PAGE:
Why Skate Brands Can’t Go Mainstream

by MR Magazine Staff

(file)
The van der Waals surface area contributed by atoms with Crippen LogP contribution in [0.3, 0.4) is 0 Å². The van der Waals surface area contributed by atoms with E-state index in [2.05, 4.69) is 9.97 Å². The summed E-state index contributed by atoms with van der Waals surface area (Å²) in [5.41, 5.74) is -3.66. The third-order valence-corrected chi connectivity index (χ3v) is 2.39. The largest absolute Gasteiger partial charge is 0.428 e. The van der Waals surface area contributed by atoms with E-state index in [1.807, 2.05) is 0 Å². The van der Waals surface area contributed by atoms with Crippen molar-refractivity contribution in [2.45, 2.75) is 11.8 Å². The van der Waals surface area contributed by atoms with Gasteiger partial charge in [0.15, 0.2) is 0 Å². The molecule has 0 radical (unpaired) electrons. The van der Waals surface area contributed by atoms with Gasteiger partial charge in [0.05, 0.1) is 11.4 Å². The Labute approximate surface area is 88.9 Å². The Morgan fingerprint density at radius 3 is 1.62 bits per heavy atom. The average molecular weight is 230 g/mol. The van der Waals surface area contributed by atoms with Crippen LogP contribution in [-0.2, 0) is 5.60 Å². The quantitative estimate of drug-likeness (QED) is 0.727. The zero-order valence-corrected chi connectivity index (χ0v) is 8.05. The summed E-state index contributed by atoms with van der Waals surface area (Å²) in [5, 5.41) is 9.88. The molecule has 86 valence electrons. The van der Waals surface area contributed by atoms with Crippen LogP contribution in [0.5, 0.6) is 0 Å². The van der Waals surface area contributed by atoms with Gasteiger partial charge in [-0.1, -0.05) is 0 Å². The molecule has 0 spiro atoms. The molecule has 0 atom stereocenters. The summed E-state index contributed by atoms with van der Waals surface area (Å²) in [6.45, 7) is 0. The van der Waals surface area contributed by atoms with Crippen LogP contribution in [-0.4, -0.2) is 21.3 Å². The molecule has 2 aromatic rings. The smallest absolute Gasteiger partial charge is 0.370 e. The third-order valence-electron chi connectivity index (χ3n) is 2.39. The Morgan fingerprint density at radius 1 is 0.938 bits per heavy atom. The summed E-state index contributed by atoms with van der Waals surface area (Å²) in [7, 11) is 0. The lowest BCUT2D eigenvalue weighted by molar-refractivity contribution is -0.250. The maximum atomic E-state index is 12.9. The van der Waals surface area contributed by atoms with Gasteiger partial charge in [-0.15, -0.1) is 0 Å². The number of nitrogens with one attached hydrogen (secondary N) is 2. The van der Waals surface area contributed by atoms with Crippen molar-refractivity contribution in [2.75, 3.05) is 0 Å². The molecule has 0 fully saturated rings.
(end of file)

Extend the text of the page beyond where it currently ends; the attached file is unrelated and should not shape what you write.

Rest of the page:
n October, beloved skating brand Illegal Civilization officially announced it would be available in stores like Zumiez and Urban Outfitters. What the brand failed to recognize is that if skate culture is Fight Club, the number one rule is: Never support the corporate entity known as Zumiez. “Authenticity is huge,” Massachusetts skater Kevin Centeio says. “Don’t support anything that tries to appeal to skateboarding and the skateboarding demographic but doesn’t care about skateboarding.” To Centeio, and lots of skaters around the world, skater mall brand Zumiez is the enemy. All the skaters that I spoke to were explicit about directing their hatred and distaste solely toward the corporate entity that is Zumiez. People in the skating world just don’t believe the store cares about them; it’s just a brand trying to make a profit. In fact, last year the store made $811.55 million in net sales. For individuals, caring about skate culture goes beyond wearing a pair of black Sk8-Hi Vans and watching every episode of MTV’s Life of Ryan. On the corporate level, critics say, it also has to mean more — otherwise companies risk appearing as if they’re ripping off the culture for profit. Corporations need to do things like help build skateparks, attempt to help skaters tackle the rampant sexism and racism in skateboarding, look out for all up-and-coming skate brands, support skate teams, and have more of a focus than just appealing to the aesthetic and demographic of skateboarders. Or how about actually care about skating. It sounds like an easy fix, but Zumiez, and stores like it, have been ignoring this responsibility for decades, leaving unsatisfied skateboarders to brand their stores uncool and inauthentic. It’s why skaters get mad when people who don’t skate, like Rihanna, wear Thrasher, or when Saint Laurent completely rips off Vans with its own shoe, or even when Vogue decides to do a reviled “skate week” on its online digital platforms. Read more at Racked.